Image: Next Level Games/IGDB

A history of the Punch-Out!! series

Nintendo isn’t typically associated with sports games, but here’s a look at one of its most iconic sporting series.

The first Punch-Out!! was born out of technological and economic necessity, rather than any particular desire to make a boxing game. Nintendo was investigating new sprite handling technology at a time when scaling and rotation had both become possible, but limitations meant that only a single sprite could be manipulated. They had also bought a load of monitors after the success of Donkey Kong, but was left with an excess as sales died down. In order to shift it, the decision was made to create an arcade game with two monitors, but Nintendo had an issue – what kind of game only used a single scaling object? Inspiration struck – boxers only ever have one opponent, and although there would be boxing backgrounds, the main screen would be clutter-free, emphasising the visuals.

Despite initial plans to use boxing glove controls, the game premiered in arcades in 1983 with a joystick and three buttons. It was a success for two reasons – firstly, the gameplay, in which you had three minutes to knock out your opponent by carefully dodging and punching, building up your KO bar in the process. It also delivered on the memorable character front, with fighters such as Glass Joe and Bald Bull having distinct characteristics and weaknesses. Learning how these characters fought and how to best exploit these weaknesses became an integral part of gameplay.

The focus was instead put on creating more memorable characters

After the game’s success, a sequel was inevitable. With the exception of adding a ducking mechanic – achievable through pulling the joystick backwards – there were no major gameplay changes because none were really needed. The focus was instead put on creating more memorable characters, further strengthening this aspect of the series. 1985’s Super Punch-Out!! included five of the original six fighters, but also introduced new, non-traditional boxers. Bear Hugger was a lumberjack figure who used a double-handed chop, and Dragon Chan (modelled on Bruce Lee) used the ropes to deliver flying kicks. This game received similar praise, although a 1985 spin-off (Arm Wrestling, featuring Bald Bull in disguise as the mysterious Mask X) failed to pick up much traction.

Nintendo moved away from the arcades, and it was decided to bring Punch-Out!! to the new NES in 1986. The designers weren’t happy with recreating the battles between two huge characters, and instead chose to focus on the size of the opponent. The player character became really small, making it more satisfying to win, and this size disparity was the original of the player-character’s name, Little Mac. Changes were also made to gameplay to add depth – matches now followed a three-round structure, and swinging widely was discouraged through a heart system, representing Mac’s fighting spirit.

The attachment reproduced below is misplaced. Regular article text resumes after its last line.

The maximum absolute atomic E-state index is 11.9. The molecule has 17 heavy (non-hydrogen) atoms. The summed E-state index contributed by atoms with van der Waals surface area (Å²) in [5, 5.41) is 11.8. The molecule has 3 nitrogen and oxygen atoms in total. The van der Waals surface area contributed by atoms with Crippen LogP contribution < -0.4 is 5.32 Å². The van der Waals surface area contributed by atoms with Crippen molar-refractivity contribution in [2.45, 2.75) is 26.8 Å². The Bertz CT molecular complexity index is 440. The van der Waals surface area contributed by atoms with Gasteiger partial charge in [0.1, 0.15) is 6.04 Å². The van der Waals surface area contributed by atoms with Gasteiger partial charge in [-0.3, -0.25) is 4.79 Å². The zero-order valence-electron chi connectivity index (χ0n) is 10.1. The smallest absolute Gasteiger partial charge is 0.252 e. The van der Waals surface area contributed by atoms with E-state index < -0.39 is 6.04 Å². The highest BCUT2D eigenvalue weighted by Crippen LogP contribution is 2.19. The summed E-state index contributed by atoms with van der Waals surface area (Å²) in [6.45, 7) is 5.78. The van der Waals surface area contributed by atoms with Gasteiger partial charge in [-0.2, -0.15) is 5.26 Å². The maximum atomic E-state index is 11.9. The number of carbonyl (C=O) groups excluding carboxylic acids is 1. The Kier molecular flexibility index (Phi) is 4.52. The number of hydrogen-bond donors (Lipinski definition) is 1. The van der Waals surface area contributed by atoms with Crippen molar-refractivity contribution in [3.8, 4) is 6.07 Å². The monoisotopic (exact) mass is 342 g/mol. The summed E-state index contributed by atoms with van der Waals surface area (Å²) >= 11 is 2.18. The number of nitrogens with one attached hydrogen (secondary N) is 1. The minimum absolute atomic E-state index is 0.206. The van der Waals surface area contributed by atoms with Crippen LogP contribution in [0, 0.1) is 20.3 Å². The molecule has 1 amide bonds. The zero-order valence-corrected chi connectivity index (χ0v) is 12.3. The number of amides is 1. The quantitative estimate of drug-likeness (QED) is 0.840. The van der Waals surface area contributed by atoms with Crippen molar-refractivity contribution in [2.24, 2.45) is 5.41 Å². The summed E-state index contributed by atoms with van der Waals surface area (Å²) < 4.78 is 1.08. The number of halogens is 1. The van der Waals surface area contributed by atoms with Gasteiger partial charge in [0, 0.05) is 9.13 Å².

Characters returned from the arcade games, including Bald Bull and Vodka Drunkenski (now renamed Soda Popinski, to be family-friendly), and there were a number of new creations, including Von Kaiser and fan favourite King Hippo. Little Mac gained a corner man, Doc Louis, to give hints between rounds, but the real boon was Mike Tyson. Tyson was the most challenging fighter in the game, and its October 1987 release coincided with a successful title defence, which was perfect publicity. After Tyson’s personal issues hit the headlines and he lost a championship to ‘Buster’ Douglas, Nintendo removed his name from the licence. Tyson remained, but was renamed Mr Dream and had a redrawn head.

Little Mac has transitioned into the Super Smash Bros games

Little Mac returned on the SNES in 1994’s Super Punch-Out!!, and the game’s aesthetic became closer to that of the arcade as a result of more powerful hardware. The hearts of the NES game were gone, and the KO bar made a return. Mac grew to be more medium-sized, and his character was redesigned with brown hair. A variety of fighters were added (such as Mad Clown, who throws juggling balls at you) to add long-term value, and characters were again praised. However, Mac would soon head into a long retirement.

He cameoed as a GameCube-exclusive fighter in 2005’s Fight Night Round 2, and as an overweight ex-boxer in the bizarre Captain Rainbow. It wouldn’t be until 2009 when he returned for his own game, Punch-Out!! on the Nintendo Wii. The gameplay style was close to that of the NES instalment, with the few new additions including optional motion controls and a two-player mode. As is typical, Next Level focused on character, using cel-shaded 3D visuals and voice-acting to convey personality. There was only one new character, Disco Kid, although Donkey Kong also appeared as a surprise challenger. The game was well-received, and Club Nintendo members could download a sparring game with Doc Louis that same year.

The Punch-Out!! series has vanished again, and Little Mac has transitioned into the Super Smash Bros games. He first appeared in Brawl as an Assist Trophy, an item that helps the player, but he became a playable character starting with the 3DS and Wii U versions. His Final Smash sees him transform into Giga Mac, a larger version of the character that rapidly pummels his opponents.

Based on historical precedent, it may be a long time before we see a new Punch-Out!! game. But, as the series has only produced fan-adored and critical-loved games, it would be daft for Nintendo not to revisit Little Mac. Maybe the Switch could be the next home for this iconic boxer…

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